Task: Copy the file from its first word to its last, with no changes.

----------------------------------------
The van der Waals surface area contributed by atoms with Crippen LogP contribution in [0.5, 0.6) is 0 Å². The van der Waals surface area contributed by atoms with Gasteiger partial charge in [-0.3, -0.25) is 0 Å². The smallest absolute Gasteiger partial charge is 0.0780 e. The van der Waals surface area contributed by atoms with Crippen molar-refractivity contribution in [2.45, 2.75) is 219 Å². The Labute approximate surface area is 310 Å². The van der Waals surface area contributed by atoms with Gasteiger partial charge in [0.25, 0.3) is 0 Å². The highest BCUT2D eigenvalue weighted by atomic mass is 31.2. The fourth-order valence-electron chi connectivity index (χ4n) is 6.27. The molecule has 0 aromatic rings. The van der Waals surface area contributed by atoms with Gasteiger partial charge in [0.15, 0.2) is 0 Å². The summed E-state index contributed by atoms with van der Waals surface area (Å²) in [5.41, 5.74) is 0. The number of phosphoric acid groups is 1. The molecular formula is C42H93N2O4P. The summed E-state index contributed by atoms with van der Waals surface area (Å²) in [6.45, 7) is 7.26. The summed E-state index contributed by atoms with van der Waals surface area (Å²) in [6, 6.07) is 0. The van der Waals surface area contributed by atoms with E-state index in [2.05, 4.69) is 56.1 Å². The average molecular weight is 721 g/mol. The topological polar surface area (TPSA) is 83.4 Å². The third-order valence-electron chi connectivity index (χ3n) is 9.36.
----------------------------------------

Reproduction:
The van der Waals surface area contributed by atoms with Crippen LogP contribution in [0.5, 0.6) is 0 Å². The van der Waals surface area contributed by atoms with Gasteiger partial charge in [-0.3, -0.25) is 0 Å². The smallest absolute Gasteiger partial charge is 0.0780 e. The van der Waals surface area contributed by atoms with Crippen molar-refractivity contribution in [2.45, 2.75) is 219 Å². The Labute approximate surface area is 310 Å². The van der Waals surface area contributed by atoms with Gasteiger partial charge in [0.25, 0.3) is 0 Å². The highest BCUT2D eigenvalue weighted by atomic mass is 31.2. The fourth-order valence-electron chi connectivity index (χ4n) is 6.27. The molecule has 0 aromatic rings. The van der Waals surface area contributed by atoms with Gasteiger partial charge in [0.15, 0.2) is 0 Å². The summed E-state index contributed by atoms with van der Waals surface area (Å²) in [5.41, 5.74) is 0. The number of phosphoric acid groups is 1. The molecular formula is C42H93N2O4P. The summed E-state index contributed by atoms with van der Waals surface area (Å²) in [6.45, 7) is 7.26. The summed E-state index contributed by atoms with van der Waals surface area (Å²) in [6, 6.07) is 0. The van der Waals surface area contributed by atoms with E-state index in [2.05, 4.69) is 56.1 Å². The average molecular weight is 721 g/mol. The topological polar surface area (TPSA) is 83.4 Å². The third-order valence-electron chi connectivity index (χ3n) is 9.36.